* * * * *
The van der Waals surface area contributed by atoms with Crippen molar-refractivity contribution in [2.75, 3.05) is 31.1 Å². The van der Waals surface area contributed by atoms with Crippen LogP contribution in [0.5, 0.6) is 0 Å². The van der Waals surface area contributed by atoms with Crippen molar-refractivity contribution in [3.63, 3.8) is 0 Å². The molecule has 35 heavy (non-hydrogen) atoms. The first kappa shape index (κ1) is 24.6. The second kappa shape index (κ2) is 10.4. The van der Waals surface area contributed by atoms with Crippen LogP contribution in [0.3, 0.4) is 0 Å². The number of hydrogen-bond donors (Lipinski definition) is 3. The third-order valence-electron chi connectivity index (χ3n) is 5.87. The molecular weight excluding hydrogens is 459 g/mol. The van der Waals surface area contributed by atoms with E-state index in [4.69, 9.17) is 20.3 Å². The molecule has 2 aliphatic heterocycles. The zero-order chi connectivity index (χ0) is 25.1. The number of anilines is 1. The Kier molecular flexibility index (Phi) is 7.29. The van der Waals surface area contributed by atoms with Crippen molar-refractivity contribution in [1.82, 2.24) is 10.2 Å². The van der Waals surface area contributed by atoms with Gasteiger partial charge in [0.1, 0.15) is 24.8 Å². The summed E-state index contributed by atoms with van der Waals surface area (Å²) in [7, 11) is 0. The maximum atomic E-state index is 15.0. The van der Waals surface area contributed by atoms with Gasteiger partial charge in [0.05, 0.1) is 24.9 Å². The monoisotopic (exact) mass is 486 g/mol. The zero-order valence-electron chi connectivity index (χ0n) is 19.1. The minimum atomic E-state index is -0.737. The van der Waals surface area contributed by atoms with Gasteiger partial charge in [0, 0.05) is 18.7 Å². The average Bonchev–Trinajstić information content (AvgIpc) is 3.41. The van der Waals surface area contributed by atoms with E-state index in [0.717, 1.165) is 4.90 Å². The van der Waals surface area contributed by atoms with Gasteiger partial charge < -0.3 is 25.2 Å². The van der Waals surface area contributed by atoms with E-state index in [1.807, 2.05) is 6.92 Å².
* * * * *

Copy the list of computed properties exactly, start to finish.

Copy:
The van der Waals surface area contributed by atoms with Crippen molar-refractivity contribution in [2.75, 3.05) is 31.1 Å². The van der Waals surface area contributed by atoms with Crippen LogP contribution in [0.5, 0.6) is 0 Å². The van der Waals surface area contributed by atoms with Crippen molar-refractivity contribution in [3.63, 3.8) is 0 Å². The molecule has 35 heavy (non-hydrogen) atoms. The first kappa shape index (κ1) is 24.6. The second kappa shape index (κ2) is 10.4. The van der Waals surface area contributed by atoms with Crippen LogP contribution in [0.3, 0.4) is 0 Å². The number of hydrogen-bond donors (Lipinski definition) is 3. The third-order valence-electron chi connectivity index (χ3n) is 5.87. The molecular weight excluding hydrogens is 459 g/mol. The van der Waals surface area contributed by atoms with E-state index in [4.69, 9.17) is 20.3 Å². The molecule has 2 aliphatic heterocycles. The zero-order chi connectivity index (χ0) is 25.1. The number of anilines is 1. The Kier molecular flexibility index (Phi) is 7.29. The van der Waals surface area contributed by atoms with Crippen molar-refractivity contribution in [1.82, 2.24) is 10.2 Å². The van der Waals surface area contributed by atoms with Gasteiger partial charge in [0.1, 0.15) is 24.8 Å². The summed E-state index contributed by atoms with van der Waals surface area (Å²) in [7, 11) is 0. The maximum atomic E-state index is 15.0. The van der Waals surface area contributed by atoms with Gasteiger partial charge in [0.05, 0.1) is 24.9 Å². The monoisotopic (exact) mass is 486 g/mol. The zero-order valence-electron chi connectivity index (χ0n) is 19.1. The minimum atomic E-state index is -0.737. The van der Waals surface area contributed by atoms with Gasteiger partial charge in [0, 0.05) is 18.7 Å². The average Bonchev–Trinajstić information content (AvgIpc) is 3.41. The van der Waals surface area contributed by atoms with E-state index in [0.717, 1.165) is 4.90 Å². The van der Waals surface area contributed by atoms with Gasteiger partial charge < -0.3 is 25.2 Å². The van der Waals surface area contributed by atoms with E-state index in [1.807, 2.05) is 6.92 Å².